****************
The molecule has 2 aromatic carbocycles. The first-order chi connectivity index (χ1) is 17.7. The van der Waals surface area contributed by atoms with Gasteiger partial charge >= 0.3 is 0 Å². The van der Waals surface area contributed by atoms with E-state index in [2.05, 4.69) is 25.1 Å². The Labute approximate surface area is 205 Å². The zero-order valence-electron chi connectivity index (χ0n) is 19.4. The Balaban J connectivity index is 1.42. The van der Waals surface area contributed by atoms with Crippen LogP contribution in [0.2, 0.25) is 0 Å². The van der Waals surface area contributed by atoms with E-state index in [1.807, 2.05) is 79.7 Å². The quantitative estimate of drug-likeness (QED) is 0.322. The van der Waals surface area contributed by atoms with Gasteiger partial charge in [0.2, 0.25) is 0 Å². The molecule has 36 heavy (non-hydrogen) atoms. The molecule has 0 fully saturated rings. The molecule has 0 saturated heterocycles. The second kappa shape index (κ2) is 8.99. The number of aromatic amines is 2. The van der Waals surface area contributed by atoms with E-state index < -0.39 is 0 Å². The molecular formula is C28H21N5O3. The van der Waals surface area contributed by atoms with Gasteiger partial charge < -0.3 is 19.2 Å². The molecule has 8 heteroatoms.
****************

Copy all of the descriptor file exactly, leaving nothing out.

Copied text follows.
The molecule has 2 aromatic carbocycles. The first-order chi connectivity index (χ1) is 17.7. The van der Waals surface area contributed by atoms with Gasteiger partial charge >= 0.3 is 0 Å². The van der Waals surface area contributed by atoms with E-state index in [2.05, 4.69) is 25.1 Å². The Labute approximate surface area is 205 Å². The zero-order valence-electron chi connectivity index (χ0n) is 19.4. The Balaban J connectivity index is 1.42. The van der Waals surface area contributed by atoms with Crippen LogP contribution in [0.2, 0.25) is 0 Å². The van der Waals surface area contributed by atoms with E-state index in [1.807, 2.05) is 79.7 Å². The quantitative estimate of drug-likeness (QED) is 0.322. The van der Waals surface area contributed by atoms with Gasteiger partial charge in [0.2, 0.25) is 0 Å². The molecule has 36 heavy (non-hydrogen) atoms. The molecule has 0 fully saturated rings. The molecule has 0 saturated heterocycles. The second kappa shape index (κ2) is 8.99. The number of aromatic amines is 2. The van der Waals surface area contributed by atoms with E-state index < -0.39 is 0 Å². The molecular formula is C28H21N5O3. The van der Waals surface area contributed by atoms with Gasteiger partial charge < -0.3 is 19.2 Å². The molecule has 8 heteroatoms.